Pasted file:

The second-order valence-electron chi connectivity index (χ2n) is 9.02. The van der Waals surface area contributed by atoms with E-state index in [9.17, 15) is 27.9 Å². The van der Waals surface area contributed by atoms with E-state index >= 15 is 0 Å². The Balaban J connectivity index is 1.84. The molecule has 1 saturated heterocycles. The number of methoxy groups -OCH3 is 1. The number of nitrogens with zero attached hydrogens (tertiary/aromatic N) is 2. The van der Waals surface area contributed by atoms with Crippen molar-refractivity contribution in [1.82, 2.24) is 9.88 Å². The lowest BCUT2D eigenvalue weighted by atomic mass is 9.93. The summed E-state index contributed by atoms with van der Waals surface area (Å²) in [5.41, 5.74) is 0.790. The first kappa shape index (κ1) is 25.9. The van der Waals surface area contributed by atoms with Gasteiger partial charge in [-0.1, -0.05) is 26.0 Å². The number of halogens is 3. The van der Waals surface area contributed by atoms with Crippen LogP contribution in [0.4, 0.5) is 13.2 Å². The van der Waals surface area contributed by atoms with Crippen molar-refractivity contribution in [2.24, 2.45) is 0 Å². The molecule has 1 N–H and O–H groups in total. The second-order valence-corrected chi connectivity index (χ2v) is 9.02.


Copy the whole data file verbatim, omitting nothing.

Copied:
The second-order valence-electron chi connectivity index (χ2n) is 9.02. The van der Waals surface area contributed by atoms with E-state index in [9.17, 15) is 27.9 Å². The van der Waals surface area contributed by atoms with E-state index >= 15 is 0 Å². The Balaban J connectivity index is 1.84. The molecule has 1 saturated heterocycles. The number of methoxy groups -OCH3 is 1. The number of nitrogens with zero attached hydrogens (tertiary/aromatic N) is 2. The van der Waals surface area contributed by atoms with Crippen molar-refractivity contribution in [1.82, 2.24) is 9.88 Å². The lowest BCUT2D eigenvalue weighted by atomic mass is 9.93. The summed E-state index contributed by atoms with van der Waals surface area (Å²) in [5.41, 5.74) is 0.790. The first kappa shape index (κ1) is 25.9. The van der Waals surface area contributed by atoms with Gasteiger partial charge in [-0.1, -0.05) is 26.0 Å². The number of halogens is 3. The van der Waals surface area contributed by atoms with Crippen LogP contribution in [0.4, 0.5) is 13.2 Å². The van der Waals surface area contributed by atoms with Crippen molar-refractivity contribution in [2.24, 2.45) is 0 Å². The molecule has 1 N–H and O–H groups in total. The second-order valence-corrected chi connectivity index (χ2v) is 9.02.